INCREASING VULNERABILITY OF RICE FARMING TO CYCLONIC STORM SURGES IN MYANMAR’S AYEYARWADY DELTA

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Year:
2016
Type of Publication:
In Proceedings
Keywords:
cyclone tracks, Bay of Bengal, climate change
Authors:
Hirano, Akira
Abstract:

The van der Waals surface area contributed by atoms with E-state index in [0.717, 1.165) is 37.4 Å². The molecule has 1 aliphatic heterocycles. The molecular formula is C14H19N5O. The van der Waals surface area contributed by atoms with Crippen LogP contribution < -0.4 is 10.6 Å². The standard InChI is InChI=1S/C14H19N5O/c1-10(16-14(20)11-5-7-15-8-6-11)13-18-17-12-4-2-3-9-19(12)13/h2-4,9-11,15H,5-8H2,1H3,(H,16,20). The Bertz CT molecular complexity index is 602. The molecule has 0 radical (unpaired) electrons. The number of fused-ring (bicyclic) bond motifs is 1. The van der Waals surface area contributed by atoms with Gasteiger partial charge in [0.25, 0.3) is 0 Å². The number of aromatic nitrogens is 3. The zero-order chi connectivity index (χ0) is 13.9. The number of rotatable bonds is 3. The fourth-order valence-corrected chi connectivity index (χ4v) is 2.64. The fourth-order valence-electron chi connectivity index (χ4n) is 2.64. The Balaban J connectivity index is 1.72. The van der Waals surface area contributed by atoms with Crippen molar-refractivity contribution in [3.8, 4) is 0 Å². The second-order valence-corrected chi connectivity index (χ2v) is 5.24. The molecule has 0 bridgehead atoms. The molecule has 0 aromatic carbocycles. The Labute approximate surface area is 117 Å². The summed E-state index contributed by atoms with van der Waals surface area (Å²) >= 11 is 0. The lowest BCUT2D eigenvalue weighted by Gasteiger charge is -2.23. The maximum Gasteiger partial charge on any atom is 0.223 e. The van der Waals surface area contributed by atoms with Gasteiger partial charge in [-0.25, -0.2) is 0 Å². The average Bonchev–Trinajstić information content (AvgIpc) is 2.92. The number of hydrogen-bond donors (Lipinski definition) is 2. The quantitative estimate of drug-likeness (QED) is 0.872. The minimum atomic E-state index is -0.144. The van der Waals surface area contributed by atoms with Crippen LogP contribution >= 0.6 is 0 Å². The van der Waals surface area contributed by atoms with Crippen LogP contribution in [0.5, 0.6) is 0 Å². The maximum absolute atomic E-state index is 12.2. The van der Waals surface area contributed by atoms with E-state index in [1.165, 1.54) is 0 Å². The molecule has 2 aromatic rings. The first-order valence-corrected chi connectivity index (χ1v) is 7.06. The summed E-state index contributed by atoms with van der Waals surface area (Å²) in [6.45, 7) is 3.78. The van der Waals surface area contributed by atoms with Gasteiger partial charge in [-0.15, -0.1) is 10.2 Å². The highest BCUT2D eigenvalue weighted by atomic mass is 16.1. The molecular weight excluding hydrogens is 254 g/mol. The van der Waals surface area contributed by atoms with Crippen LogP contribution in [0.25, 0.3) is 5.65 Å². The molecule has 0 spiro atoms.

Storm surge is one of the deadliest parts of a tropical cyclone. Unlike Bangladesh, which has repeatedly and notoriously been hit by major cyclones, its immediate neighbor to the southeast—Myanmar has been less frequently visited by cyclones due to its geographical setting in relation to most likely cyclone tracks in the Bay of Bengal. Yet, 2008 Cyclone Nargis of category 4 with peak winds of over 165 km/h took an unusual track eastward and swept into the low-lying Ayeyarwady delta in central Myanmar, which is the most vulnerable and densely populated part of the country. It caused the catastrophic damage to human lives and properties. It should equally to be noted that it devastated the rice farming community in the delta region. By using the database of archived global cyclone tracks—International Best Track Archive for Climate Stewardship (IBTrACS) managed by the National Oceanic and Atmospheric Administration (NOAA) of the USA, I generated the spatial distribution of cyclone track frequency map summarized by 1 degree grid and found that more cyclones tracked eastward in the last 20 years (1996–2015) as compared to the previous counterpart (1976–1995). This tendency agreed with a reported result from an atmospheric model experiment. The deadly path of Cyclone Nargis was considered one of those very rare cases in the history. However, combined with the observed sea-level rise and the conversion of mangrove forests to agricultural lands, rice farmers—particularly smallholders sitting just 3 meters above sea-level will face the increasing vulnerability to cyclonic storm surges as more cyclones are likely to head eastward to Myanmar.
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